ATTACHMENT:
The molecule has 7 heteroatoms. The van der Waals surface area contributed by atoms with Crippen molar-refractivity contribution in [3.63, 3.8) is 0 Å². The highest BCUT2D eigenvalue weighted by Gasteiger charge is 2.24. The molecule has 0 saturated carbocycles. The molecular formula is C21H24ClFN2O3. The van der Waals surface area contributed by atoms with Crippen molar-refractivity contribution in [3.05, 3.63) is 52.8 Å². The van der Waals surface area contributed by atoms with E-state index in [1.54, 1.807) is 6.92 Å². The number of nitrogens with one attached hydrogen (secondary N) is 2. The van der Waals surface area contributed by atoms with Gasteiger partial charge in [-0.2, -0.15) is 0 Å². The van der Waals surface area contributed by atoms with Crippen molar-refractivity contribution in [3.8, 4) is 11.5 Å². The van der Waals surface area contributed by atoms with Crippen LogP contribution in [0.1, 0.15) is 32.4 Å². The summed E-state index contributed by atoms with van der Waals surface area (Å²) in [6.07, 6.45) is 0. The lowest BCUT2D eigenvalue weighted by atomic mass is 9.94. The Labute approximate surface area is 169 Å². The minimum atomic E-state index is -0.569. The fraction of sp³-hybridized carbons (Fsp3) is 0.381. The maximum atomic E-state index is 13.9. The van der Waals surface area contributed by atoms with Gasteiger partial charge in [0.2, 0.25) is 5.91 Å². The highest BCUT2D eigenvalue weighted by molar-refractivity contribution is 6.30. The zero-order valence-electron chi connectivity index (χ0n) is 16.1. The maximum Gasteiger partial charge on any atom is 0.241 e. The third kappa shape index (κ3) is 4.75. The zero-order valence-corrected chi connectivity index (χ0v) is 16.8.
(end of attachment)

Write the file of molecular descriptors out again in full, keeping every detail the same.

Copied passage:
The molecule has 7 heteroatoms. The van der Waals surface area contributed by atoms with Crippen molar-refractivity contribution in [3.63, 3.8) is 0 Å². The highest BCUT2D eigenvalue weighted by Gasteiger charge is 2.24. The molecule has 0 saturated carbocycles. The molecular formula is C21H24ClFN2O3. The van der Waals surface area contributed by atoms with Crippen molar-refractivity contribution in [3.05, 3.63) is 52.8 Å². The van der Waals surface area contributed by atoms with E-state index in [1.54, 1.807) is 6.92 Å². The number of nitrogens with one attached hydrogen (secondary N) is 2. The van der Waals surface area contributed by atoms with Gasteiger partial charge in [-0.2, -0.15) is 0 Å². The van der Waals surface area contributed by atoms with Crippen molar-refractivity contribution in [3.8, 4) is 11.5 Å². The van der Waals surface area contributed by atoms with Crippen LogP contribution in [0.1, 0.15) is 32.4 Å². The summed E-state index contributed by atoms with van der Waals surface area (Å²) in [6.07, 6.45) is 0. The lowest BCUT2D eigenvalue weighted by atomic mass is 9.94. The Labute approximate surface area is 169 Å². The minimum atomic E-state index is -0.569. The fraction of sp³-hybridized carbons (Fsp3) is 0.381. The maximum atomic E-state index is 13.9. The van der Waals surface area contributed by atoms with Gasteiger partial charge in [0.2, 0.25) is 5.91 Å². The highest BCUT2D eigenvalue weighted by molar-refractivity contribution is 6.30. The zero-order valence-electron chi connectivity index (χ0n) is 16.1. The maximum Gasteiger partial charge on any atom is 0.241 e. The third kappa shape index (κ3) is 4.75. The zero-order valence-corrected chi connectivity index (χ0v) is 16.8.